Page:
Political Correspondent Mary Regan says the Coalition’s review falls short in terms of accountability and what has not been achieved
WHEN it launched the Programme for Government one year ago, the Coalition made it clear that its main task was to fix the economy and create jobs. Pretty much everything else could wait.
“The Government will get our economy moving, restore confidence, fix our banking system and support the protection and creation of jobs. The success of our economic plans will lay the foundation for the rest of our agenda for change,” it said.
The Coalition’s self-assessment of its performance shows that while it has brought about economic stability, there are few tangible achievements to point to in the area of job creation.
The “annual report” of the programme, published yesterday, has the subtitle Year 1: Stability suggesting that its main task in the first year has been to steady the ship.
“Twelve months ago, when we came into office, this country was on the edge of the cliff,” said Tánaiste Eamon Gilmore.
“Today, as we stand before you, it is still windy, but we are no longer on the edge of the cliff. We have pulled the country back.”
The Taoiseach said the “chaos” of previous years had been brought to an end and, while there is still a long way to go “we have made a solid start”.
The Coalition’s self-assessment falls far short of what Enda Kenny had promised in terms of accountability of ministers, and fails to point out much of what has not been achieved.
At the announcement of the Action Plan on Jobs last month, Enda Kenny was asked how many jobs had been created since he came into office.
He said he’d publish “a report on the actions taken by Government close to the date of being a year in office and we’ll have accurate figures on the number of jobs created and the number that have been lost”.
But there was no such figure forthcoming yesterday.
As overnight queues for the jobs abroad expo in Cork offered a stark reminder of the need for more solid and urgent action in the area of job creation, the only achievements the Government could point to were that a pathway to work programme was being “rolled out”, that a jobs action plan was “being implemented” and that training programmes are being “reformed”.
Another policy promise that was seen as significant in the electoral success of both parties was to burn bank bondholders.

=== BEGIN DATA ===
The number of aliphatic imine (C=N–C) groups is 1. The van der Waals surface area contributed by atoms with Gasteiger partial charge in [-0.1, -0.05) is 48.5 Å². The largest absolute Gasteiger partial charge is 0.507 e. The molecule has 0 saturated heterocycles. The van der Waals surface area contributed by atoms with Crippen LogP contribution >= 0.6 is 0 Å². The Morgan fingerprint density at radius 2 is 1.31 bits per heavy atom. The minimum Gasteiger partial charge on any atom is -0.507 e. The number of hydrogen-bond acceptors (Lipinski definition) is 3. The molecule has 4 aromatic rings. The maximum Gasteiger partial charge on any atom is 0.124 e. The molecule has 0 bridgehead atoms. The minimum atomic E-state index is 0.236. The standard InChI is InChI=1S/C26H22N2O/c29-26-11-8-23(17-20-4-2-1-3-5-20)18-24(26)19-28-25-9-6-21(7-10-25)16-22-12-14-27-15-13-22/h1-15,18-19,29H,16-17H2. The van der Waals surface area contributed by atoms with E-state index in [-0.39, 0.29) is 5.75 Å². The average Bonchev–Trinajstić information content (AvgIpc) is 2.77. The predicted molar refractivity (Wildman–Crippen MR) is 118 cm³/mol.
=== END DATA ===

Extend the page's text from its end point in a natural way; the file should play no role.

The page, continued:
The Programme for Government said “enabling provisions in legislation may be necessary to extend the scope of bank liability restructuring to include unsecured, unguaranteed senior bonds.”
Yesterday’s document attempts to brush over this. It’s dealt with on the one — out of 44 pages — which deals with broken promises, or what is politely described as: “Commitments under review”.
It says compulsory burden sharing was considered in the first half of 2011. “Government discussions with the troika resulted in a change in the policy approach with the priority now to seek a reduction in the cost to Irish taxpayers of the long-term financing of the bail out of Anglo Irish Bank’s creditors.”
Other commitments under review include abolishing upward only rent reviews, VAT exemption for companies that export more than 90% of their output and the development of a college campus at Grangegorman.
There are a further 43 pages on what has been achieved, broken down into four parts: economy, reform, fairness and progress.
The Programme for Government contained a commitment to seek a cheaper interest rate on the €85bn bailout loan and this is one of the main achievements pointed to yesterday.
The opposition parties would argue that this would have happened anyway, because other bailout countries were getting reductions. But yesterday’s report states that successful negotiations have led to interest rate reductions which will save €10bn over the lifetime of the loans.
The Coalition had promised €3bn in cuts and taxes in its first budget. In the event, a €3.8bn adjustment is being made this year. But yesterday’s document pointed out that it had kept the main promises, including no increases in income tax and no reduction on primary welfare payments.
It also reversed cuts to the minimum wage and reviewed the universal social charge to the benefit of nearly 330,000 people.
In the area of political reform, the Government has not delivered on its commitment to ban corporate donations, cut junior ministers or legislate on the area of cabinet confidentiality.
It has, however, increased Dáil sitting times, although many TDs claim that Friday sittings are of little value.
The Coalition has also moved to increase the participation of women in politics by introducing legislation on gender quotas, even though many do not welcome such positive-discrimination measures.
With the economy and reform considered to be their own main achievements, every other policy area — education, justice, health and housing — is put under the banner of “fairness”.
There was no mention of its promise to legislate for same sex marriage, or third level fees or home repossessions.
As for the headline programme for government promise that: “We will ensure the Government is seen to be held to account,” perhaps an indication of its delivery lies in the format of yesterdays’ assessment.
The Taoiseach told The Late Late Show last May that: “I’m starting the report card already. I’m going to sit down with every minister, with their minister of state, the secretary general and senior official... and I want to know how they measure up.”
There were no individual ministers or no individual department’s mentioned in yesterday’s report.
Just a series of bullet points with an overall message: We know things are bad and we have a long way to go. But stick with us, we are getting there.
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